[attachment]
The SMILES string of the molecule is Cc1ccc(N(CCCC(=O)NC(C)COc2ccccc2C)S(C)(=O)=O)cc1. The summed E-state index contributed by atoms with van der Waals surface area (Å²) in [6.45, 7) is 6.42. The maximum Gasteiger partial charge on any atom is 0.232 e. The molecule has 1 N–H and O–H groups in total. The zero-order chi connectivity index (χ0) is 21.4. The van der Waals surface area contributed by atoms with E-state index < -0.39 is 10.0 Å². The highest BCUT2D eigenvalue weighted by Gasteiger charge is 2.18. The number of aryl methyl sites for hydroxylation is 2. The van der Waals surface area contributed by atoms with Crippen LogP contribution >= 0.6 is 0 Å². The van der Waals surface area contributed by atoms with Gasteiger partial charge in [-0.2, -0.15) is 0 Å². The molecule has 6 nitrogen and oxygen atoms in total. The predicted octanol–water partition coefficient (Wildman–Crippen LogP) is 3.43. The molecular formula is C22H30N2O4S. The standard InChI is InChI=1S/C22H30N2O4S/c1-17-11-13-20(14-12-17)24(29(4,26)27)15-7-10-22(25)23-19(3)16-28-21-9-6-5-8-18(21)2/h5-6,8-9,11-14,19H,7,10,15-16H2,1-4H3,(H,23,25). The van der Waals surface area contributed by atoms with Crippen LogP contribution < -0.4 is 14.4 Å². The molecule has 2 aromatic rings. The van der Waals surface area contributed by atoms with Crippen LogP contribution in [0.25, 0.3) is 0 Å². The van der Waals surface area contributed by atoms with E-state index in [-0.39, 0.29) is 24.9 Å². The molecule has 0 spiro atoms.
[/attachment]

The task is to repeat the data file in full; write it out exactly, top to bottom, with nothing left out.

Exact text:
The SMILES string of the molecule is Cc1ccc(N(CCCC(=O)NC(C)COc2ccccc2C)S(C)(=O)=O)cc1. The summed E-state index contributed by atoms with van der Waals surface area (Å²) in [6.45, 7) is 6.42. The maximum Gasteiger partial charge on any atom is 0.232 e. The molecule has 1 N–H and O–H groups in total. The zero-order chi connectivity index (χ0) is 21.4. The van der Waals surface area contributed by atoms with E-state index < -0.39 is 10.0 Å². The highest BCUT2D eigenvalue weighted by Gasteiger charge is 2.18. The number of aryl methyl sites for hydroxylation is 2. The van der Waals surface area contributed by atoms with Crippen LogP contribution >= 0.6 is 0 Å². The van der Waals surface area contributed by atoms with Gasteiger partial charge in [-0.2, -0.15) is 0 Å². The molecule has 6 nitrogen and oxygen atoms in total. The predicted octanol–water partition coefficient (Wildman–Crippen LogP) is 3.43. The molecular formula is C22H30N2O4S. The standard InChI is InChI=1S/C22H30N2O4S/c1-17-11-13-20(14-12-17)24(29(4,26)27)15-7-10-22(25)23-19(3)16-28-21-9-6-5-8-18(21)2/h5-6,8-9,11-14,19H,7,10,15-16H2,1-4H3,(H,23,25). The van der Waals surface area contributed by atoms with Crippen LogP contribution < -0.4 is 14.4 Å². The molecule has 2 aromatic rings. The van der Waals surface area contributed by atoms with Crippen LogP contribution in [0.25, 0.3) is 0 Å². The van der Waals surface area contributed by atoms with E-state index in [-0.39, 0.29) is 24.9 Å². The molecule has 0 spiro atoms.